The National Bank of Serbia (“NBS“) released interpretative guidance regarding the application of the foreign exchange regulations on certain cross-border transactions. Among other things, the guidance responds to a question whether Serbian resident A may pledge a receivable owed to it by Serbian resident B (domestic receivable) for the benefit of non-resident C.
Whereas it acknowledges that “legally speaking, the transfer of receivables and granting pledge are two distinct concepts”, the NBS states in its response that the rules on the transfer of receivables should also apply to the granting of pledge, with the consequence that Serbian legal entities may not pledge to a non-resident their domestic receivables. According to the NBS, this is so because the enforcement of the pledge would have the “same economic effects” as if the Serbian resident transferred its pledged receivable to a non-resident as it would convert a domestic receivable to a receivable owed to a non-resident, “leading to the increase of Serbia’s foreign debt”.
Such reasoning is legally and economically unsound for reasons which we elaborate below. The new NBS position may have implications on the ability of the Serbian borrowers to secure their cross-border financings.
The general rules on the transfers of receivables
The Foreign Exchange Act allows Serbian companies to transfer their receivables to non-residents only if the receivables arise from the sale of goods and services to non-residents (i.e. trade credit on export) or from loans to non-residents. The transfer of receivables, when permitted, must be documented in the agreement containing, among other details, the exact amount of the receivable being transferred. This means it is not possible to transfer future and conditional receivables the amount of which is unknown, even if their legal basis and other elements are determined or determinable.
Security interest in receivables
The Foreign Exchange Act allows Serbian companies to give security for their foreign borrowings, without limiting the type of security that may be given. It has, therefore, been considered that granting security over the receivables in the form of a pledge or a foreign law governed security arrangement akin to pledge is permitted. From a balance of payments viewpoint (which is the primary purpose of the foreign exchange regulations), granting security over the receivables is a neutral transaction in that the payment by the debtor of such receivable to the non-resident lender would automatically and pro tanto decrease the foreign liability of the resident borrower. In that sense, NBS’s reasoning underpinning its position described above is flawed.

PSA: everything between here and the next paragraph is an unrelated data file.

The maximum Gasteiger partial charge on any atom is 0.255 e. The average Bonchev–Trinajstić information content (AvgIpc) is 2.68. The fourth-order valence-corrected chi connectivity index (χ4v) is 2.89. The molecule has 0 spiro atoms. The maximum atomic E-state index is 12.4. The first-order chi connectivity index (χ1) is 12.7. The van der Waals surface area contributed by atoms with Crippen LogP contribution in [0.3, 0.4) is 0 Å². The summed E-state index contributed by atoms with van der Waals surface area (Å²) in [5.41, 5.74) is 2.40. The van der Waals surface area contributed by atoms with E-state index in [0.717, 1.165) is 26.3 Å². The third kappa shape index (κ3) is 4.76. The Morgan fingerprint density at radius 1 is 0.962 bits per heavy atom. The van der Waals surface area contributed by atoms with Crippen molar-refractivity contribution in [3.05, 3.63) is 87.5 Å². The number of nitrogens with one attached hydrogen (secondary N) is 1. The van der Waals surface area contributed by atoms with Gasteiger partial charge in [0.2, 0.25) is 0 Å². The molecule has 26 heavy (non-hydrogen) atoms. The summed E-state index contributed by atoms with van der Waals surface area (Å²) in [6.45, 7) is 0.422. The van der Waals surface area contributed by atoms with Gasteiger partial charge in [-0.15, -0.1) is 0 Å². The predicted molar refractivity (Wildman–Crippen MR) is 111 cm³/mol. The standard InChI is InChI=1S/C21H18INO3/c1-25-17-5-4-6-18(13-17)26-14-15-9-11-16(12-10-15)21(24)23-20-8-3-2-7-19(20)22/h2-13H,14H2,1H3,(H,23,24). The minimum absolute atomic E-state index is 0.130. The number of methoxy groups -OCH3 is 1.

The guidance does not explicitly address the scenario where a Serbian resident A pledges or otherwise grant security interest in a receivable owed to it by a non-resident B for the benefit of a non-resident C. Given the NBS’s position that pledge of receivable is akin to outright transfer of receivable, it is now questionable whether NBS also holds that only pledge over receivable arising from cross-border trade or a loan by Serbian company to a non-resident is permitted. Such position would not be justified because the described pledge does not create new external debt. On the contrary. in an enforcement scenario, a resident’s cross-border claim against a non-resident debtor would be effectively netted against the resident’s debt to the non-resident lender.
Flaws and implications of the new NBS’ position on pledge on receivables
The NBS’s position contradicts the long-standing practice of securing cross-border financings in the market. Many projects rely on the cash flows generated from the contracts with residents and non-residents which are not importers of project company’s goods and services. To be bankable, these projects provide for the lender’s security over such cash flows. However, if the NBS’s position described above remains, the project company would be prohibited from granting security over, inter alia, the following claims: (a) under bank accounts; (b) for insurance proceeds; (c) under EPC contracts with domestic or foreign contractor; (d) under EPC performance and advance payment guarantees; (e) under hedging agreements; (f) for lease payments. Such restrictions may effectively shut down the stream of new high-value projects thus hurting the economy. Moreover, there is no policy reason for such restrictive position of NBS because the granting of pledge over local receivables in cross-border context does not have “same economic effects” as outright transfer of domestic receivables to a non-resident and would not lead to “increase of Serbia’s foreign debt”. Enforcement of pledge results in the payment by the debtor of the pledged receivable to a foreign leader, which in turn leads to the decrease of the pledgor’s foreign debt. Economically, the transaction has the same effect as if the pledgor collected the receivable from its debtor and then used it to service its foreign loan debt.
The NBS’ “guidance” is not the law but may have adverse affect on the ability of local debtors of the pledged receivables to transfer money to foreign pledgee as Serbian banks refuse to make cross-border transfers that NBS interprets as prohibited.
Given potentially severe implications on the existing and future transactions and the lack of legal and economic justification for the NBS’ position expressed in the published guidance, the NBS should refine its position and clarify that granting security over the receivables in cross-border context is permitted subject only to the general restrictions on granting security. In the meantime, the borrowers and lenders may want to check their loan documentation to assess whether and to what extent the new NBS’ position affects their secured loan transactions.